Long-term disability claims are denied for a host of reasons all the time. Whatever the reason is, denials can be very confusing and often hard to decipher. If you have a denial, it is important to get it reviewed right away because the appeal process can be as short as 180 days.
If you received an insurance denial for your long-term disability insurance, there is no reason to fret right away. You should hire an attorney, gather the necessary evidence from your Administrative Record, the file an appeal in the next 180 days.
If an appeal is denied, making it the second denial, the next step would be to file a lawsuit in court under ERISA. Once you get to that stage, it is imperative to have an attorney to make sure that all of the legal proceedings and procedures leading up to and filing a long-term disability lawsuit are initiated correctly.
One important aspect to always understand when you are applying for long-term disability benefits is you must be employed at the time of your application. This doesn't mean that you have to be actively working in the office, but you still have to be an employee.
It may go without saying, but to be eligible for long-term disability benefits, you have to have the policy in effect at the time of your disability – which usually requires you to be employed at the time of disability, but not necessarily working.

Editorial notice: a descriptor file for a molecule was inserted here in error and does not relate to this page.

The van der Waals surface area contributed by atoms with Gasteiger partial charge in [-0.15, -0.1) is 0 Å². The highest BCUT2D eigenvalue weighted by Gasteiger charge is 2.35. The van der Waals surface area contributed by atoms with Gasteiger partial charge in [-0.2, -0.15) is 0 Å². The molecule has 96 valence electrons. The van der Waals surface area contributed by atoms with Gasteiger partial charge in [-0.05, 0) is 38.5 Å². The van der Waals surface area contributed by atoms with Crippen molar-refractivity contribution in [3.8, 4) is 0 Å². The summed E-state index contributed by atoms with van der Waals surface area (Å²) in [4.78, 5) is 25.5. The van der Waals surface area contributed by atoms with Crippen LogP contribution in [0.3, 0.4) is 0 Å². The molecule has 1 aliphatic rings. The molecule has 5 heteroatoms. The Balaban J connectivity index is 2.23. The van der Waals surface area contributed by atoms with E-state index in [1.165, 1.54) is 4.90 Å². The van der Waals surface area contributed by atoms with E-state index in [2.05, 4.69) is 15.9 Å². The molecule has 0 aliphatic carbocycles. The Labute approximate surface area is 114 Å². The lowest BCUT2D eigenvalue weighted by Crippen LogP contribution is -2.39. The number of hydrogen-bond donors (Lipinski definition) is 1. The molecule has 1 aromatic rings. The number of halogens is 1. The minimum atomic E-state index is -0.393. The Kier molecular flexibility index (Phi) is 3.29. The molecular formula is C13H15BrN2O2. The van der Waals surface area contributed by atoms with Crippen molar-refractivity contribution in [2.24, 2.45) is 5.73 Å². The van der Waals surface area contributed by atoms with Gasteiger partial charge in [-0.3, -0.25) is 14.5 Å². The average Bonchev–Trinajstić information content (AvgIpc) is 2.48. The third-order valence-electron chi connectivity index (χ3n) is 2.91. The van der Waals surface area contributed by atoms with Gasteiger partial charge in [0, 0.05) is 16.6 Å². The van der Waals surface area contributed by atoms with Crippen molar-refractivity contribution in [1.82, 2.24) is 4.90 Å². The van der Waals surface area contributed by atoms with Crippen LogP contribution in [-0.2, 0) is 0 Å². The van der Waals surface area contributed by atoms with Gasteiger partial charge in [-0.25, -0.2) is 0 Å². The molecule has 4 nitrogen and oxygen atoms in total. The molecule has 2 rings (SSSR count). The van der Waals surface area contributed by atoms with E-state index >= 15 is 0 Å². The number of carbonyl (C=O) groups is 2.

One responsibility that insurance companies have during the application and denial process for benefits is to give you all the necessary information in the administrative record for your case so that you can look at everything they are looking at when making their decision.
One question we get a lot is: how do I apply for long-term disability benefits? An application is usually pretty easy to do, so attorneys aren't generally required or necessary for this step; but questions can come up.
At Bonnici Law Group, we receive many calls regarding mental illness claims. Whether it's for anxiety, depression, or some other mental illness, many of those claims are presented for benefits. There are a lot of details within these policies that you have to know before you apply.
At Bonnici Law Group, we get lots of calls with questions on what to do after you get a denial letter from your long-term disability carrier. Truthfully, it's really procedural. The time frame to appeal is really short, which is generally 180 days.
Depending on what your policy’s states, the duration of benefits you could recover through your policy varies. A lot of policies these days state that your benefits will expire when you reach your retirement age